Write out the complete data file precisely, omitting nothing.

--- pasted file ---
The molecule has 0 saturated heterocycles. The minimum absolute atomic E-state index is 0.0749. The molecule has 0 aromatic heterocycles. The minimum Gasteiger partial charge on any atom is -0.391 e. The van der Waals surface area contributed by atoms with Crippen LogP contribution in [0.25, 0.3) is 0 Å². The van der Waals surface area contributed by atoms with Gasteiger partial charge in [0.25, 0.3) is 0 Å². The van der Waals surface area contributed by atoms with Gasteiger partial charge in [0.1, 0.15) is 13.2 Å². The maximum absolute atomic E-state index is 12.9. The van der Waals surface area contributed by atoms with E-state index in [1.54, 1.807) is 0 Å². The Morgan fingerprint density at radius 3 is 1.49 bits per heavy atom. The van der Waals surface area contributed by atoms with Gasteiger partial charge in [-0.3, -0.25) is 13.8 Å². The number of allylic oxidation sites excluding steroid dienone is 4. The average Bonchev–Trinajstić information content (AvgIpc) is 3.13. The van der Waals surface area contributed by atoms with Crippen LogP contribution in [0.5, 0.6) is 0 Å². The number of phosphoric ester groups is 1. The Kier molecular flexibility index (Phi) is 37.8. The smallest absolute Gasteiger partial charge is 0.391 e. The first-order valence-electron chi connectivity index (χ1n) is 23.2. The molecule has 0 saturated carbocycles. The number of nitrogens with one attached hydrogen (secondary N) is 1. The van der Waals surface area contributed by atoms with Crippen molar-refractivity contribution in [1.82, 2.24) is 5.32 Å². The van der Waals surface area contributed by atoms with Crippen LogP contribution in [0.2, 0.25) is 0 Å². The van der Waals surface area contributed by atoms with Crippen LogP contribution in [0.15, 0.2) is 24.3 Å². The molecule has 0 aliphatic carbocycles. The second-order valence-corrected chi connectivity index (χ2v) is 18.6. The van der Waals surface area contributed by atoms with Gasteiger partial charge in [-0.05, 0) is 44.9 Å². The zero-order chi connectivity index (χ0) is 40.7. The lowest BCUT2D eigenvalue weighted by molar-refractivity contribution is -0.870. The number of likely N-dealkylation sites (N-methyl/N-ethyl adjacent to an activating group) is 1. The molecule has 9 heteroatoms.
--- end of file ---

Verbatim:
The molecule has 0 saturated heterocycles. The minimum absolute atomic E-state index is 0.0749. The molecule has 0 aromatic heterocycles. The minimum Gasteiger partial charge on any atom is -0.391 e. The van der Waals surface area contributed by atoms with Crippen LogP contribution in [0.25, 0.3) is 0 Å². The van der Waals surface area contributed by atoms with Gasteiger partial charge in [0.25, 0.3) is 0 Å². The van der Waals surface area contributed by atoms with Gasteiger partial charge in [0.1, 0.15) is 13.2 Å². The maximum absolute atomic E-state index is 12.9. The van der Waals surface area contributed by atoms with E-state index in [1.54, 1.807) is 0 Å². The Morgan fingerprint density at radius 3 is 1.49 bits per heavy atom. The van der Waals surface area contributed by atoms with Gasteiger partial charge in [-0.3, -0.25) is 13.8 Å². The number of allylic oxidation sites excluding steroid dienone is 4. The average Bonchev–Trinajstić information content (AvgIpc) is 3.13. The van der Waals surface area contributed by atoms with Crippen LogP contribution in [0.5, 0.6) is 0 Å². The number of phosphoric ester groups is 1. The Kier molecular flexibility index (Phi) is 37.8. The smallest absolute Gasteiger partial charge is 0.391 e. The first-order valence-electron chi connectivity index (χ1n) is 23.2. The molecule has 0 saturated carbocycles. The number of nitrogens with one attached hydrogen (secondary N) is 1. The van der Waals surface area contributed by atoms with Crippen molar-refractivity contribution in [1.82, 2.24) is 5.32 Å². The van der Waals surface area contributed by atoms with Crippen LogP contribution in [0.2, 0.25) is 0 Å². The van der Waals surface area contributed by atoms with Crippen LogP contribution in [0.15, 0.2) is 24.3 Å². The molecule has 0 aliphatic carbocycles. The second-order valence-corrected chi connectivity index (χ2v) is 18.6. The van der Waals surface area contributed by atoms with Gasteiger partial charge in [-0.05, 0) is 44.9 Å². The zero-order chi connectivity index (χ0) is 40.7. The lowest BCUT2D eigenvalue weighted by molar-refractivity contribution is -0.870. The number of likely N-dealkylation sites (N-methyl/N-ethyl adjacent to an activating group) is 1. The molecule has 9 heteroatoms.